We’ve discussed creative financing methods before, but not in terms of which methods are fastest. Depending on your budget, there are a few options that will give you access to quick funding for your business:

  • Factoring your receivables.

If you’re selling goods to creditworthy retailers, you can receive financing against your unpaid invoices. Provided you have all necessary materials and enough volume to qualify, you may receive funds within a day or two with this method.

  • Finance your purchase orders.

Purchase order financing (or PO financing) is a method designed precisely for wholesalers who need help covering production and shipping costs while they wait for their customers to pay. So, if you have purchase orders from creditworthy customers and need to bolster your business’s funds, PO financing is a great option.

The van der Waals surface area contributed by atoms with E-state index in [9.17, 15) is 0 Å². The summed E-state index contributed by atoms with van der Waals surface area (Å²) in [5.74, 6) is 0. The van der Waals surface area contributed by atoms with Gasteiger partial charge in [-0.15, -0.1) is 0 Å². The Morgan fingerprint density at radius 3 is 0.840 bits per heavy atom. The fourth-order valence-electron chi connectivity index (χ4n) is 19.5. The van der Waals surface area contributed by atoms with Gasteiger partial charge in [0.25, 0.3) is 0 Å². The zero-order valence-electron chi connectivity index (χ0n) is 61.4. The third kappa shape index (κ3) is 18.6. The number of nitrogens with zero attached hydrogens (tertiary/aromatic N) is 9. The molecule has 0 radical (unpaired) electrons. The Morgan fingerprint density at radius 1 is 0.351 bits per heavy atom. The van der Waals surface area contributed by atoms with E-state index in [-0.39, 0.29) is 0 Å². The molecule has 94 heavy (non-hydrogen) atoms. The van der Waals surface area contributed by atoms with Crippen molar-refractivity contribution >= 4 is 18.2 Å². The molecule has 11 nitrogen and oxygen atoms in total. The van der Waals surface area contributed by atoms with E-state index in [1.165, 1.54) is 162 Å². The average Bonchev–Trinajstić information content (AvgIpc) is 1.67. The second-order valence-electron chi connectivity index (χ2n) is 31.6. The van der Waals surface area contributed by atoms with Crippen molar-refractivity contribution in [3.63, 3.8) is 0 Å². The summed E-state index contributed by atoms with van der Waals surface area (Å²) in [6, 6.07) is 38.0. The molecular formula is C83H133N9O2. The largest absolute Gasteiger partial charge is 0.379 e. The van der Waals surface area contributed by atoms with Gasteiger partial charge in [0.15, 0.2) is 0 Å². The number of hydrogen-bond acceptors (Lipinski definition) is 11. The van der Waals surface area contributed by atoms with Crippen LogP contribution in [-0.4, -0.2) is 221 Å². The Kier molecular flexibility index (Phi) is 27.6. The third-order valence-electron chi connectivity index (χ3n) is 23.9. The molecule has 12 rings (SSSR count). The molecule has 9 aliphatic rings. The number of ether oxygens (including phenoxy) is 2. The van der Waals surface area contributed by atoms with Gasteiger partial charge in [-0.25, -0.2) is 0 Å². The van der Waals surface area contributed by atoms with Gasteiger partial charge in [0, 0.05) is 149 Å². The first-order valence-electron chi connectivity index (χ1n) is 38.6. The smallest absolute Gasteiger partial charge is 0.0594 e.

• Borrow against your unsold inventory.

If you have a stockpile of unsold inventory and a solid track record of consistent sales, you can borrow against your unsold inventory. This can take slightly longer than financing against your receivables or purchase orders since it requires a field examination (as do any lending arrangements involving goods, equipment, or real estate), but can be a highly useful tool if you find yourself in a slow season.

  • Enter a merchant cash advance agreement.